Opinion / Op-Ed Contributors

Wanted affordable meals on fast wheels

By Cui Shoufeng (China Daily) Updated: 2016-01-30 08:17

Wanted affordable meals on fast wheels

Train attendants prepare to board at Nanjing Station, East China's Jiangsu province, Nov 10, 2015.[Photo/Xinhua]

This Spring Festival holiday will see at least 2.91 billion people travel across the country in less than 40 days, with many of them using high-speed trains. Indeed, high-speed trains have become a source of pride for China, but that should not prevent the authorities from taking measures to not only strengthen railway hardware but also further improve on-board services. That may better justify them as a symbol of industrial upgrading.

For example, the authorities should introduce inexpensive packaged meals on all high-speed trains as they promised.

According to China Railway Corporation, by the end of 2015 the country had 121,000 kilometers of railways, including the world's longest high-speed railway of 19,000 km. But the on-board and off-board management, especially when it comes to catering service, is hardly as impressive. The 15-yuan ($2.3) meal boxes, which should have been available 24x7 on all high-speed and bullet trains by now, as required by the CRC a year ago, were reportedly sold out on a high-speed train from Nanjing in East China's Jiangsu province to Shanghai within 10 minutes of its departure.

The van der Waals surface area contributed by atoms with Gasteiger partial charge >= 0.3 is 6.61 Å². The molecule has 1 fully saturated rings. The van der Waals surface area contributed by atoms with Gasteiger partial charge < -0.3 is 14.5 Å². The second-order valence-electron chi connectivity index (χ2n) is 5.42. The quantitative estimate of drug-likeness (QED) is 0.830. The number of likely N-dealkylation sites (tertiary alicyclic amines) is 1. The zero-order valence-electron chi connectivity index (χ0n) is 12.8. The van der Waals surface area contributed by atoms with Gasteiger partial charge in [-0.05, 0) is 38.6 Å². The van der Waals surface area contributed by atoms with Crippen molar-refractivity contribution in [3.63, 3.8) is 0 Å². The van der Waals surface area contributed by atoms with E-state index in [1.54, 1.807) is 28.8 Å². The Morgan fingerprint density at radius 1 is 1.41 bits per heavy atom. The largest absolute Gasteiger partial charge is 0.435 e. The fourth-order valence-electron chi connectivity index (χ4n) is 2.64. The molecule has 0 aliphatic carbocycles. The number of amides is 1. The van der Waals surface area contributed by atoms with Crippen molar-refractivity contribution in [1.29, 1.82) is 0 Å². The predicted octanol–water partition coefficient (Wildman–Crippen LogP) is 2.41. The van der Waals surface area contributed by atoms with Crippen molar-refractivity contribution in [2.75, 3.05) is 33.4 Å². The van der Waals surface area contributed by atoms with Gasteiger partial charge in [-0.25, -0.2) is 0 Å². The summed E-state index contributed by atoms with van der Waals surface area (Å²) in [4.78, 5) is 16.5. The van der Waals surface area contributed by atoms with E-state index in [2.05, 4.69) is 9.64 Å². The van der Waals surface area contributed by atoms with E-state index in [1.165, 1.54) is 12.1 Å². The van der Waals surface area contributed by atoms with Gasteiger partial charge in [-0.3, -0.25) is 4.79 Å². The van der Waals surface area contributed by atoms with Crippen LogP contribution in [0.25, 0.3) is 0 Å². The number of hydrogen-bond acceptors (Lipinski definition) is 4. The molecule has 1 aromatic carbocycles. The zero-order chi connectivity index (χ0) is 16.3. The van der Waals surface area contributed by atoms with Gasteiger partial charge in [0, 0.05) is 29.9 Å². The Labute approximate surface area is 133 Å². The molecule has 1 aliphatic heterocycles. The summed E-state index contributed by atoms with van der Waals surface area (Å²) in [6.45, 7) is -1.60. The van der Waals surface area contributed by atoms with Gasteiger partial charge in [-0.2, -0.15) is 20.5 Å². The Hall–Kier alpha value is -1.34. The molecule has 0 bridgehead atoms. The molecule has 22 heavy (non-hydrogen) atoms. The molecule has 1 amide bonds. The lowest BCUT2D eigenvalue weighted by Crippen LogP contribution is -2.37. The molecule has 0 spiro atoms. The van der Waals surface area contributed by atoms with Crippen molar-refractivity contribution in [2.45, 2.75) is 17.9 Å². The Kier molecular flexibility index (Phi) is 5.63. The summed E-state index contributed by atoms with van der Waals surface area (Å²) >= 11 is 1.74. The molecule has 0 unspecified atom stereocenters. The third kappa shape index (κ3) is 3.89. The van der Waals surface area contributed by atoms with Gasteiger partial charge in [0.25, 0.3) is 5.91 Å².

Like most passengers, not once has this correspondent been informed of the customer-friendly meal box (or the 2-yuan prepackaged drinking water) while traveling by high-speed trains. More often, attendants in uniform push trolleys full of "nutritious set meals" costing more than 40 yuan and other foodstuff back and forth trying to avoid questions about the less expensive deals.

There is good news, though, as Germany, a global industrial leader, is seeking further collaboration in railway technology with China. Deutsche Bahn AG, Germany's largest state-owned railways company, is opening its first international procurement office in Shanghai after identifying some 40 potential suppliers of train products in China.

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